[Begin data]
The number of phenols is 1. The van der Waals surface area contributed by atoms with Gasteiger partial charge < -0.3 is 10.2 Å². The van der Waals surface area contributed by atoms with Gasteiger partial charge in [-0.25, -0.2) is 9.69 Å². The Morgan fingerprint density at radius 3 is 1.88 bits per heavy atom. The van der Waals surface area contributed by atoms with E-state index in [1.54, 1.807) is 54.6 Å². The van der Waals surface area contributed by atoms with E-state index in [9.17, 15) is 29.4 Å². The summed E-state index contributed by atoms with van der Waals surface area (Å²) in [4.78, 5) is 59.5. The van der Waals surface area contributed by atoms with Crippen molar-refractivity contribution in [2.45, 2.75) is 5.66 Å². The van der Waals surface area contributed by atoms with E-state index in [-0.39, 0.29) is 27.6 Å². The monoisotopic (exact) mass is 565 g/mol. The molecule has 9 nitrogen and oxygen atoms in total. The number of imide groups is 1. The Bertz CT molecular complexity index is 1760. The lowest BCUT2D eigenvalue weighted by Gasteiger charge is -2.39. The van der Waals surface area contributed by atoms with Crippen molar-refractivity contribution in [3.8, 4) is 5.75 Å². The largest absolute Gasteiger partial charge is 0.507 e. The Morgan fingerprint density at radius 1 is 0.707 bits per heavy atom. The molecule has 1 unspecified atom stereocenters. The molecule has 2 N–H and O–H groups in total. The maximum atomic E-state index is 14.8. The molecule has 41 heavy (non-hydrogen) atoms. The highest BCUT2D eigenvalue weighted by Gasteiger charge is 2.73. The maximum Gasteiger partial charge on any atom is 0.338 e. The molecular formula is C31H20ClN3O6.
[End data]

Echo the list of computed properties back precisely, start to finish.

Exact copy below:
The number of phenols is 1. The van der Waals surface area contributed by atoms with Gasteiger partial charge < -0.3 is 10.2 Å². The van der Waals surface area contributed by atoms with Gasteiger partial charge in [-0.25, -0.2) is 9.69 Å². The Morgan fingerprint density at radius 3 is 1.88 bits per heavy atom. The van der Waals surface area contributed by atoms with E-state index in [1.54, 1.807) is 54.6 Å². The van der Waals surface area contributed by atoms with E-state index in [9.17, 15) is 29.4 Å². The summed E-state index contributed by atoms with van der Waals surface area (Å²) in [4.78, 5) is 59.5. The van der Waals surface area contributed by atoms with Crippen molar-refractivity contribution in [2.45, 2.75) is 5.66 Å². The van der Waals surface area contributed by atoms with E-state index in [-0.39, 0.29) is 27.6 Å². The monoisotopic (exact) mass is 565 g/mol. The molecule has 9 nitrogen and oxygen atoms in total. The number of imide groups is 1. The Bertz CT molecular complexity index is 1760. The lowest BCUT2D eigenvalue weighted by Gasteiger charge is -2.39. The van der Waals surface area contributed by atoms with Crippen molar-refractivity contribution in [3.8, 4) is 5.75 Å². The largest absolute Gasteiger partial charge is 0.507 e. The Morgan fingerprint density at radius 1 is 0.707 bits per heavy atom. The molecule has 1 unspecified atom stereocenters. The molecule has 2 N–H and O–H groups in total. The maximum atomic E-state index is 14.8. The molecule has 41 heavy (non-hydrogen) atoms. The highest BCUT2D eigenvalue weighted by Gasteiger charge is 2.73. The maximum Gasteiger partial charge on any atom is 0.338 e. The molecular formula is C31H20ClN3O6.